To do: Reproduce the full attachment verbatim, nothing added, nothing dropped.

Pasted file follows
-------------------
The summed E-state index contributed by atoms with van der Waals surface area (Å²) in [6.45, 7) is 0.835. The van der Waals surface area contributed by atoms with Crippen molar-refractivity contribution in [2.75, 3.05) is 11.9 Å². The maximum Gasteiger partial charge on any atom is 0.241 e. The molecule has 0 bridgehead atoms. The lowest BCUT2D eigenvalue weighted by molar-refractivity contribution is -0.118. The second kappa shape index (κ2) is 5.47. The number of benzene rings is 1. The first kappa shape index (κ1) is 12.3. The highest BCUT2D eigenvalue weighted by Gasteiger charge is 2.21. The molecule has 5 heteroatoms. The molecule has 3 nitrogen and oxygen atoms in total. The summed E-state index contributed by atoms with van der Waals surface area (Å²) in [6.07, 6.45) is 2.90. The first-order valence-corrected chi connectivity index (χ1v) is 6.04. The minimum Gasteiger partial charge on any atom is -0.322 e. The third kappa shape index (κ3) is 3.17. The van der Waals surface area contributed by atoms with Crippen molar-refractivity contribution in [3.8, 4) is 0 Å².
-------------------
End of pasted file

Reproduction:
The summed E-state index contributed by atoms with van der Waals surface area (Å²) in [6.45, 7) is 0.835. The van der Waals surface area contributed by atoms with Crippen molar-refractivity contribution in [2.75, 3.05) is 11.9 Å². The maximum Gasteiger partial charge on any atom is 0.241 e. The molecule has 0 bridgehead atoms. The lowest BCUT2D eigenvalue weighted by molar-refractivity contribution is -0.118. The second kappa shape index (κ2) is 5.47. The number of benzene rings is 1. The first kappa shape index (κ1) is 12.3. The highest BCUT2D eigenvalue weighted by Gasteiger charge is 2.21. The molecule has 5 heteroatoms. The molecule has 3 nitrogen and oxygen atoms in total. The summed E-state index contributed by atoms with van der Waals surface area (Å²) in [6.07, 6.45) is 2.90. The first-order valence-corrected chi connectivity index (χ1v) is 6.04. The minimum Gasteiger partial charge on any atom is -0.322 e. The third kappa shape index (κ3) is 3.17. The van der Waals surface area contributed by atoms with Crippen molar-refractivity contribution in [3.8, 4) is 0 Å².